An active mother of 28 comes into the clinic complaining of groin pain – it’s sharp, shooting, sometimes take your breath away pain that is getting progressively worse as her pregnancy continues on. She is only 26 weeks gestation and has been struggling with pain since about 16 weeks and finally decided to come to an appointment after talking with a friend about it. She is having difficulty rolling in bed (she tries squeezing her knees together because that is what she read on a few blogs on google) which has helped a little but not much, standing on one leg, and she sometimes notices popping and clicking with movement that really hurts as well. She tried kicking an empty laundry basket out to the side the other day and found that extremely painful as well.

Although there are many reasons for PSD, we will go through some of the things that may be found during a physiotherapy assessment of this type of pain

Assessment

Upon evaluation the client was clearly limping while they were walking, more on the right than the left leg, they had pain with standing on the right leg more than the left leg, and had difficulty bringing their knee toward their chest on both sides in standing. Generally speaking these individuals will have some restriction of movement on one side (same side as pain or the opposite – everyone is different!), significant muscle tightness of the inner thigh, and poor coordination of the gluteals. We also often see a change in posture – the individual may be hinging backwards (rib cage back over the pelvis), but there is a huge variation in the changes seen here depending on the underlying cause.

What can I do NOW?

In many instances our protective mechanisms related to pain may end up being one of the additional driving factors of our pain – your groin hurts, and when you hurt you tend to ‘protect’ the area (curling in) and the muscles around the area will tighten. Increased tension often doesn’t help serve us to feel better or less painful, but may drive a continued pain cycle! Squeezing the knees together to roll like in this instance, may help initially, but overall results in increased tension and often stops being helpful over a short period of time. Relaxing the muscles – particularly the inner thigh – and activating the gluts can go a long way to improving PSD pain. As always, an individual assessment is best, but when you are rolling over, try pushing yourself over with a bent knee (leg straight to the side you want to roll to), and spending some time in a ‘butterfly’ position.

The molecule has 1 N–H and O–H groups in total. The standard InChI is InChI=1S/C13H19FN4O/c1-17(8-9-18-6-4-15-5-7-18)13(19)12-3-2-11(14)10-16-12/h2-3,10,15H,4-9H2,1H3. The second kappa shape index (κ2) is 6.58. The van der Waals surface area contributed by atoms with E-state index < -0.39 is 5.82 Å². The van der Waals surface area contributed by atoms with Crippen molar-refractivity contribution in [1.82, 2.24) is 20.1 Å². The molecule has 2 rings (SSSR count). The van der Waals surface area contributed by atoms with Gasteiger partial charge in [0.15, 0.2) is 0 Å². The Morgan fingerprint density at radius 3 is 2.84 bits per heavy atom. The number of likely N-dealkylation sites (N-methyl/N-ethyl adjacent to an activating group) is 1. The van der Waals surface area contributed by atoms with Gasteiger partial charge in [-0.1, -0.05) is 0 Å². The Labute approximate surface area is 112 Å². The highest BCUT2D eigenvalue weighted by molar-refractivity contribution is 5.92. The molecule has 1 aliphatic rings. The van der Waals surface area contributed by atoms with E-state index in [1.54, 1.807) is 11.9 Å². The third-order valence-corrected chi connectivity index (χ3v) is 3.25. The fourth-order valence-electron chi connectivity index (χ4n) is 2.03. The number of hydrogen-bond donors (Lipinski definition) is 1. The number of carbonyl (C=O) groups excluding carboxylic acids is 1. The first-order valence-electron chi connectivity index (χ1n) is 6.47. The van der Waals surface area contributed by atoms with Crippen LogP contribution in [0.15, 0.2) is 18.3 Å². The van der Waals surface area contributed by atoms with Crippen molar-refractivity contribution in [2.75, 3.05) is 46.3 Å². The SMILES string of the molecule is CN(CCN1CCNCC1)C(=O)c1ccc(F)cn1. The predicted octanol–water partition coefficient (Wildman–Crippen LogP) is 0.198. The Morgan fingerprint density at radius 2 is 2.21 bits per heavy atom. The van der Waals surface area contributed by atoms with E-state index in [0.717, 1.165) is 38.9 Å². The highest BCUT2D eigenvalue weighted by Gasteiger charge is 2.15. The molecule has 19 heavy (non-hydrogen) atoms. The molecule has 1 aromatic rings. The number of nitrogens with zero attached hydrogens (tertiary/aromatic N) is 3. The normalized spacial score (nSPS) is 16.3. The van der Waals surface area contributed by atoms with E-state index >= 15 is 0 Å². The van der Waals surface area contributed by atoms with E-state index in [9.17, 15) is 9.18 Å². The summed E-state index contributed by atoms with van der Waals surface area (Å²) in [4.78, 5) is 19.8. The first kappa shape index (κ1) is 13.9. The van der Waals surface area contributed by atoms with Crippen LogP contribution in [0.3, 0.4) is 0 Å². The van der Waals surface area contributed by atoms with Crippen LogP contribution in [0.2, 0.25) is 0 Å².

At Warman Physio we have experienced physiotherapists that will use a variety of hands-on treatment while you are in-clinic, as well as home programming and exercises so that you can continue to help yourself to feel better between appointments!

PSD can be a draining, exhausting, and very painful experience for some people, and merely annoying, irritating, and minorly problematic for others. Let us help you, help yourself!

 

Haylie has been practicing pelvic health and focused in prenatal and post-partum care since graduating from the U of S MPT program in 2011. She officially added to her practice pediatric pelvic floor therapy in 2017. Haylie has been advocating for treatment for women, ensuring appropriate and effective care throughout pregnancy and post-partum, and helping all expecting and post-partum moms ultimately brought her to open her family-friendly clinic since opening in 2014. She now adds to this education and treatment provision her knowledge and experience in pediatric pelvic health providing workshops and presentations in addition to assessment and treatment. At Warman Physio clients are encouraged to bring their infants and children to treatment. Haylie was recognized as YWCA Women of Distinction for Health & Wellness in 2017, the ABEX Young Entrepreneur Award Recipient in 2018, and has been nominated for the 2019 SABEX and WMBEXA Awards.